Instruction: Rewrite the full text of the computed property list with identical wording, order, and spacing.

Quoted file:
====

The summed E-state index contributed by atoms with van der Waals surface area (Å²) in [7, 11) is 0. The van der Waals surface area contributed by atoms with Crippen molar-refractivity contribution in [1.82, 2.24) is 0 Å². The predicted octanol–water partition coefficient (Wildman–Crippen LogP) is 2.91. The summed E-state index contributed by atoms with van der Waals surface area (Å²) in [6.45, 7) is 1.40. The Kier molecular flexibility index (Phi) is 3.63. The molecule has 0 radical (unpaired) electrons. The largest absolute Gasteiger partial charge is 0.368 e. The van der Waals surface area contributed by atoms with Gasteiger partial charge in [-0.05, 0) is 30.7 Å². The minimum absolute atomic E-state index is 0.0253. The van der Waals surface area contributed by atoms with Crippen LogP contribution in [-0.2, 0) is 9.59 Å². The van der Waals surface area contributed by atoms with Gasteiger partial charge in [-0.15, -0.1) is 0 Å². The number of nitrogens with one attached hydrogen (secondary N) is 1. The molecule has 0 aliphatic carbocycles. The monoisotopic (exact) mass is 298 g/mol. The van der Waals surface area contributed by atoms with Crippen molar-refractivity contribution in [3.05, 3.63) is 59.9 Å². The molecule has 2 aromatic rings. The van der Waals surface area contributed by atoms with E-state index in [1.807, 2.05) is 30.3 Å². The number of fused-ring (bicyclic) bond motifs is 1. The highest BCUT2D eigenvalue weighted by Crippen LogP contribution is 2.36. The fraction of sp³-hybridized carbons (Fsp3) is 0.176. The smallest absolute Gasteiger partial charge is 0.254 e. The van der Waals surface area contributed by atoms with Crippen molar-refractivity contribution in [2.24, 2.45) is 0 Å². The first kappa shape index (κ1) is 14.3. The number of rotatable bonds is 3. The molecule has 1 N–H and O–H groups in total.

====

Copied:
The summed E-state index contributed by atoms with van der Waals surface area (Å²) in [7, 11) is 0. The van der Waals surface area contributed by atoms with Crippen molar-refractivity contribution in [1.82, 2.24) is 0 Å². The predicted octanol–water partition coefficient (Wildman–Crippen LogP) is 2.91. The summed E-state index contributed by atoms with van der Waals surface area (Å²) in [6.45, 7) is 1.40. The Kier molecular flexibility index (Phi) is 3.63. The molecule has 0 radical (unpaired) electrons. The largest absolute Gasteiger partial charge is 0.368 e. The van der Waals surface area contributed by atoms with Gasteiger partial charge in [-0.05, 0) is 30.7 Å². The minimum absolute atomic E-state index is 0.0253. The van der Waals surface area contributed by atoms with Crippen LogP contribution in [-0.2, 0) is 9.59 Å². The van der Waals surface area contributed by atoms with Gasteiger partial charge in [-0.15, -0.1) is 0 Å². The number of nitrogens with one attached hydrogen (secondary N) is 1. The molecule has 0 aliphatic carbocycles. The monoisotopic (exact) mass is 298 g/mol. The van der Waals surface area contributed by atoms with Crippen molar-refractivity contribution in [3.05, 3.63) is 59.9 Å². The molecule has 2 aromatic rings. The van der Waals surface area contributed by atoms with E-state index in [1.807, 2.05) is 30.3 Å². The number of fused-ring (bicyclic) bond motifs is 1. The highest BCUT2D eigenvalue weighted by Crippen LogP contribution is 2.36. The fraction of sp³-hybridized carbons (Fsp3) is 0.176. The smallest absolute Gasteiger partial charge is 0.254 e. The van der Waals surface area contributed by atoms with Crippen molar-refractivity contribution in [2.24, 2.45) is 0 Å². The first kappa shape index (κ1) is 14.3. The number of rotatable bonds is 3. The molecule has 1 N–H and O–H groups in total.